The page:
Why it matters:

  • Even before the pandemic, founders of color, especially Black women, were among the fastest-growing group of founders and business owners but received less than 1% of investor funding.
  • Many founders of color have personal experience with their product or service and have needs that aren’t being met in their markets.
  • Companies pledged to support Black-owned businesses in record numbers after the racial justice movement of 2020.

In the year since George Floyd’s murder, a racial reckoning across the U.S. illuminated the systemic inequities faced by people of color. In the business sector, Floyd’s death and the Black Lives Matter movement gave rise to myriad corporate pledges to support greater inclusion and equity in the workplace as well as investments in underrepresented founders from A-listers like Shaquille O'Neal to the former CEO of McDonald's. Yet landing funding continues to be an uphill battle for people of color.

Even though Black founders, and Black women, in particular, are starting businesses faster than anyone else, a new report from digitalundivided’s Project Diane reveals that funding for these women-led startups is still dismally low compared to their white, male counterparts.

While total investments in Black and Latina women's companies is higher in 2020 than it was in 2019 ($715 million versus $687 million), for one, that number doesn’t paint the full picture.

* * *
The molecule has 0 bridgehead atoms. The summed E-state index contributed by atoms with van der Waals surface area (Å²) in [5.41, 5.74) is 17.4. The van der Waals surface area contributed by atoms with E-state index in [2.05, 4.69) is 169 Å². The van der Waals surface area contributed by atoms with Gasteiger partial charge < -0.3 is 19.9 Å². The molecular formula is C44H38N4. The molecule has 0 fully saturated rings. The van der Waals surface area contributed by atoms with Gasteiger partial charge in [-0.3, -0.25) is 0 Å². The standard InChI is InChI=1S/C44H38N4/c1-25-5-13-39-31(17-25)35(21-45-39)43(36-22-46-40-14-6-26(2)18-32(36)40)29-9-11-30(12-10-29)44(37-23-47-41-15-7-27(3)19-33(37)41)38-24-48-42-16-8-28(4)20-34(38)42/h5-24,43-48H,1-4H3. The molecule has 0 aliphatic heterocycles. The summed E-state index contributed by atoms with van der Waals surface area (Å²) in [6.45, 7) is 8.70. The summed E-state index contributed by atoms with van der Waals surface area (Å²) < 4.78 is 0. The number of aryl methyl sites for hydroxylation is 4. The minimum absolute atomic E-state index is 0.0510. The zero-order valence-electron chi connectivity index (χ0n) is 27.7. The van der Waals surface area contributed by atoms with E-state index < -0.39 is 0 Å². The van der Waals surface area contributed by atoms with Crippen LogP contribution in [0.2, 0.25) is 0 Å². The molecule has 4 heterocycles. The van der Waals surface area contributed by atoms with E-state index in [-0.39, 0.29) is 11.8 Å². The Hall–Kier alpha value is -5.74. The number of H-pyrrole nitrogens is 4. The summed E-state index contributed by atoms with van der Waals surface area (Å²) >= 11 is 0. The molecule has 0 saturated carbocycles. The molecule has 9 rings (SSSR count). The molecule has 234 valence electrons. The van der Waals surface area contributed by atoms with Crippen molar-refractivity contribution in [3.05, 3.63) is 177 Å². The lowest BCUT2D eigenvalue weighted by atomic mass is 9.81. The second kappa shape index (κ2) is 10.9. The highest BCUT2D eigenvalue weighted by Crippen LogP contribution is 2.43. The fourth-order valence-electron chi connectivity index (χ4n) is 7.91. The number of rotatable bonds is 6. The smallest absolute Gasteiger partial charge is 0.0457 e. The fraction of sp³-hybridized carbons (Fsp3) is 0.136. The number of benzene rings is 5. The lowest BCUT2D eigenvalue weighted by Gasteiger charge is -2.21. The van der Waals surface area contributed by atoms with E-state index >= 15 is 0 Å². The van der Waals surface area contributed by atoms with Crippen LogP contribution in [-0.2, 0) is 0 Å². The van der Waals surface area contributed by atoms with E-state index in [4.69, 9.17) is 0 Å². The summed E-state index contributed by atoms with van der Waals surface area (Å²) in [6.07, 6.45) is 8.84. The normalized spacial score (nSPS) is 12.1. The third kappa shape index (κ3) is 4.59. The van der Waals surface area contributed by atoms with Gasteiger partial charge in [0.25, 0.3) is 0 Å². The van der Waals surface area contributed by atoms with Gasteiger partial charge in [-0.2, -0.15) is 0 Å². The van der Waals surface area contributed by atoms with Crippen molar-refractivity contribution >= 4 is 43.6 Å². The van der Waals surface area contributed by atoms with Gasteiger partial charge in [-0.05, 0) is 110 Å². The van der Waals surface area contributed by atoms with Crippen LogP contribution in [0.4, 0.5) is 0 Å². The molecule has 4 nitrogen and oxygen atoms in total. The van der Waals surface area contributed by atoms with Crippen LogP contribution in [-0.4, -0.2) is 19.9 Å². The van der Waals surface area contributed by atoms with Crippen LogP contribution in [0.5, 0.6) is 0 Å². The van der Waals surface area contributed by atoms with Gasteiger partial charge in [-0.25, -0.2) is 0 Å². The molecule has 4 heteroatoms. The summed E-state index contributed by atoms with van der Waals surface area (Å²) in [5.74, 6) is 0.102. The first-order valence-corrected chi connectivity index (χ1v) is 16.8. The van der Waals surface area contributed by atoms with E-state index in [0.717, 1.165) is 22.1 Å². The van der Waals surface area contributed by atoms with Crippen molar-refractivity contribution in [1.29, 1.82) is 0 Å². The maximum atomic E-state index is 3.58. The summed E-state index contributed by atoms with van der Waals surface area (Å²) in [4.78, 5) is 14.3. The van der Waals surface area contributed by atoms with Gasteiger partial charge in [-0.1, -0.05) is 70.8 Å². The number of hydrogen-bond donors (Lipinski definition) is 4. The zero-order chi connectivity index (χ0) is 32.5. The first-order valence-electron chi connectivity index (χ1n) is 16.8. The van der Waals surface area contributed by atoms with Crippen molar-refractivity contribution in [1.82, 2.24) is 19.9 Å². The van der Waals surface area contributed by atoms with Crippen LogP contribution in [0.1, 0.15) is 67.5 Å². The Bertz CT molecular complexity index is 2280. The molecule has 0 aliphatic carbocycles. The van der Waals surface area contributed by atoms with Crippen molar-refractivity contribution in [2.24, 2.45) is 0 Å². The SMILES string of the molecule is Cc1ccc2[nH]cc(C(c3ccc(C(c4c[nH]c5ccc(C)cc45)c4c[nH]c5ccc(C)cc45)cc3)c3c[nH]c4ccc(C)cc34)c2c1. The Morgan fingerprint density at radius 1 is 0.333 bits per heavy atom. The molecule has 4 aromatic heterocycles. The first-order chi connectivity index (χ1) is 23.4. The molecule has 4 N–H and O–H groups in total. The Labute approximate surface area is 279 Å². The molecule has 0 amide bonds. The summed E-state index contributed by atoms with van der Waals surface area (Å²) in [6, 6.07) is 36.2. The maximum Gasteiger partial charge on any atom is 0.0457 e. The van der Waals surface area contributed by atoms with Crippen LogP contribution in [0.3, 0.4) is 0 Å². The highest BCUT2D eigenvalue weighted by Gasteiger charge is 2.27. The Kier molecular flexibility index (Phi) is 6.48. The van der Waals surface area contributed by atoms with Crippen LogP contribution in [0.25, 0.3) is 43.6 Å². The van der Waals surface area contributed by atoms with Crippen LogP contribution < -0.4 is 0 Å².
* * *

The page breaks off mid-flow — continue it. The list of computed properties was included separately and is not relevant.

Total VC (venture capital) funding in 2020 reached an all-time high of $69.1 billion in the U.S., yet these founders receive less than half of 1% of funding overall.

In spite of those odds, a number of BIPOC (Black, indigenous and people of color) and AAPI (Asian Americans and Pacific Islanders) founders landed investment for their growing businesses over the past year, some snagging over a million dollars. This is no small feat considering the pandemic hit businesses led by underrepresented founders hard in 2020.

CO— chatted with a small cadre of these founders who started Mielle Organics, Yappa, Thrilling and Muniq about their experiences building brands that scaled as well as captured the attention of investors. Each credits their salient offerings as well as a hefty dose of stick-to-itiveness, sweat equity and sheer force of will for their success.